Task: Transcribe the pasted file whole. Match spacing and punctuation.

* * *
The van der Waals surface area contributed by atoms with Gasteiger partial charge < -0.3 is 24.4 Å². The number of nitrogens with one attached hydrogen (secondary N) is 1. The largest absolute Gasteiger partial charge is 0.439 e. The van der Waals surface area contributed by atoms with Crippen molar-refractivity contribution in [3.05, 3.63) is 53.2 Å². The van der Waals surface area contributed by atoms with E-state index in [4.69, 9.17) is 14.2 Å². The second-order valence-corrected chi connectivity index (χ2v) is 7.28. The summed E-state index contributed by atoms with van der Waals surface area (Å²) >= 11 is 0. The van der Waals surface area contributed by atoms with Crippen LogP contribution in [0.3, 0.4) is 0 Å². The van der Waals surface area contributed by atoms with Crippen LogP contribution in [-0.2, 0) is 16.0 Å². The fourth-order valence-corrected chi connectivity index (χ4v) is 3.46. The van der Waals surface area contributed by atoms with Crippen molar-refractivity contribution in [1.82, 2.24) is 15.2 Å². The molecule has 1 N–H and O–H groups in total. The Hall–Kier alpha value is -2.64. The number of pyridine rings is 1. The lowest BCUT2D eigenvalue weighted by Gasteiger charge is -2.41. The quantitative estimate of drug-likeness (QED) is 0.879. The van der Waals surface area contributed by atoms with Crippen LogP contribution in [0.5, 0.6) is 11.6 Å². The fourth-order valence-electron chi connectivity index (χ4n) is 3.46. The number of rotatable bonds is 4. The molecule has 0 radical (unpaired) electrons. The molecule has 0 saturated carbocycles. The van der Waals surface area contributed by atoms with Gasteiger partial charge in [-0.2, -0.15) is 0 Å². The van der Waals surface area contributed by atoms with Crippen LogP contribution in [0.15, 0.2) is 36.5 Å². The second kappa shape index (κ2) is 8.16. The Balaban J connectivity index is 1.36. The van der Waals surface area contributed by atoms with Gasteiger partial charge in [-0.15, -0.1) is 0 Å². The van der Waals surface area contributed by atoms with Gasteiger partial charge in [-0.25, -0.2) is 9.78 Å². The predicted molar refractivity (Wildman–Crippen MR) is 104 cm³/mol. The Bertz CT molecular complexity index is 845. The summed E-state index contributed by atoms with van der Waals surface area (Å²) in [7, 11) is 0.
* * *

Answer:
The van der Waals surface area contributed by atoms with Gasteiger partial charge < -0.3 is 24.4 Å². The number of nitrogens with one attached hydrogen (secondary N) is 1. The largest absolute Gasteiger partial charge is 0.439 e. The van der Waals surface area contributed by atoms with Crippen molar-refractivity contribution in [3.05, 3.63) is 53.2 Å². The van der Waals surface area contributed by atoms with E-state index in [4.69, 9.17) is 14.2 Å². The second-order valence-corrected chi connectivity index (χ2v) is 7.28. The summed E-state index contributed by atoms with van der Waals surface area (Å²) >= 11 is 0. The van der Waals surface area contributed by atoms with Crippen LogP contribution in [0.3, 0.4) is 0 Å². The van der Waals surface area contributed by atoms with Crippen LogP contribution in [-0.2, 0) is 16.0 Å². The fourth-order valence-corrected chi connectivity index (χ4v) is 3.46. The van der Waals surface area contributed by atoms with Crippen molar-refractivity contribution in [1.82, 2.24) is 15.2 Å². The molecule has 1 N–H and O–H groups in total. The Hall–Kier alpha value is -2.64. The number of pyridine rings is 1. The lowest BCUT2D eigenvalue weighted by Gasteiger charge is -2.41. The quantitative estimate of drug-likeness (QED) is 0.879. The van der Waals surface area contributed by atoms with Crippen LogP contribution in [0.5, 0.6) is 11.6 Å². The fourth-order valence-electron chi connectivity index (χ4n) is 3.46. The number of rotatable bonds is 4. The molecule has 0 radical (unpaired) electrons. The molecule has 0 saturated carbocycles. The van der Waals surface area contributed by atoms with Gasteiger partial charge in [-0.2, -0.15) is 0 Å². The van der Waals surface area contributed by atoms with Crippen LogP contribution in [0.15, 0.2) is 36.5 Å². The second kappa shape index (κ2) is 8.16. The Balaban J connectivity index is 1.36. The van der Waals surface area contributed by atoms with Gasteiger partial charge in [-0.15, -0.1) is 0 Å². The van der Waals surface area contributed by atoms with Gasteiger partial charge in [-0.25, -0.2) is 9.78 Å². The predicted molar refractivity (Wildman–Crippen MR) is 104 cm³/mol. The Bertz CT molecular complexity index is 845. The summed E-state index contributed by atoms with van der Waals surface area (Å²) in [7, 11) is 0.